Working on getting the nose back down after slipping through the Notch
Racing usually allows the participant to push their personal envelope on a relatively safe course. No matter how many ropes, spectators, cheering fans, and Frog Men there are The Green River Narrows is NOT a safe course.
I love this race! …..
Well, actually I don’t like racing,
Why would I want to go as fast as I can through such an amazing canyon?
It’s an entirely different rush, trying to challenge the stop watch and the river at the same time.
Practice, Makes Perfect?
The Green River water flow is seriously augmented by a damn that is located just a few miles upstream of the race venue. During the week leading up to the race, competitors were greeted with an interesting and unstable two hour dam release. The release water ran at a moderate flow of eight inches.
Race day, the generators were cranked up. Twelve inches was splashing on the gauge. Most of the competitors, weren’t ready for such a step up. Competitors from out of town, internationals, and the folks that thought they might be able to make it down at 8 inches with safety set up everywhere, were about to get handled.
The Starting Line
The starter looked down at me,
“Chris you got 10 seconds”
Quickly I responded with a huge grin and a solid
“WHOOOOOP! this is so scary”
3 splash water in face
1 laugh out loud
as Brad McMillian puts it, “the scariest words I hear all year”
30 seconds later I muck up my line. Instantly I realized that I wasn’t going to succeed in my goal of finishing in under five minutes. Then another small bobble, I had to sneak Go Left, someone had already created some spectacular carnage there. A racer had pinned their boat in the drop (a week later parts of the kayak where recovered). Next, I got loose coming through Zwicks, and pulled off an amazing side ways boof over a sticky ledge. Panting hard, I spot 100 of my best friends, along with 700 random yelling people, I was about to enter Gorilla (the big one). A quick gasp for air, a precise stroke, and I flew through the Notch. Skipping around the 90° left hand turn, and flying off the 18 foot fall, I hear all 800 of them cheering. The following slides, where a mess. Spinning through eddies I continued to pant. The last couple strokes sprinting towards the finish took every thing I had. All of the bobbles, spins, and a week of training at a vastly different water level lead to a personal best race time of 5:33. I could have done significantly better, but that’s racing. It’s not what you can do, it’s what you do, that second, when they say GO!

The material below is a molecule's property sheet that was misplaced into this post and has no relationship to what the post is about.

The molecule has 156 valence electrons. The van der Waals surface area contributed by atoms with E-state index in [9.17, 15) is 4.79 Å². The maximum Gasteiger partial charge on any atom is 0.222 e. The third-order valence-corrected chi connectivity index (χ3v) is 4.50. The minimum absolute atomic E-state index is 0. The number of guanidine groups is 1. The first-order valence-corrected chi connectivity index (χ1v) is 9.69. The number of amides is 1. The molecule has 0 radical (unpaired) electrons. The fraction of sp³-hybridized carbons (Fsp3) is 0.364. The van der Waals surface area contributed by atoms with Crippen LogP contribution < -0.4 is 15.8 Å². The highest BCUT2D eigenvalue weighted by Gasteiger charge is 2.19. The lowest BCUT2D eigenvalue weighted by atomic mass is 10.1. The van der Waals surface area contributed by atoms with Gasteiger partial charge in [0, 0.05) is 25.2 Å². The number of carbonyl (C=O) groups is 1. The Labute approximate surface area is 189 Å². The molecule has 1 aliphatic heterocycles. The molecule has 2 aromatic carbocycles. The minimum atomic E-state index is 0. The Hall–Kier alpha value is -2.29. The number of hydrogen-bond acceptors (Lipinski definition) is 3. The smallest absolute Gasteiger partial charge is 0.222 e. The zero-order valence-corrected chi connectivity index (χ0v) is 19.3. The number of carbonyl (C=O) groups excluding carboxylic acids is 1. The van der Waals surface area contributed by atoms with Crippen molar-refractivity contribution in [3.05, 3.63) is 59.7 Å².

Five years of racing the infamous Green River Narrows has produced some entertainment for me and the crowd,
2008 7:52 actually got lost on the race course and had to ask for directions
2009 6:03 tried to go fast
2010 6:14 stopped at the Notch eddy and blew a fun whistle all the way to the finish line
2011 6:30 stopped below Chiefs and set off a Roman Candle attached to my helmet
2012 5:33 first race in a long boat, tried to go fast
After some analysis of my race times, I might just go back to silly antics instead of trying to go fast.
Wandering back up to “Gorilla” hooting and hollering for my friends, I received the information that more then a couple good boaters had crashed. “WHAT? Hale swam?” I couldn’t believe what I was hearing. It wasn’t just me that had blown some lines, the entire field was crashing.
Bill Clipper came over to ask me to join him in the “Pit” (the base of Gorilla) Bill said, “we need to relieve some frogs down there” The pit is a cold place, covered in spray from the falls, and slick as snot. There, we the Frog Men, assist racers that tomahawk off of Gorilla. We had our hands full.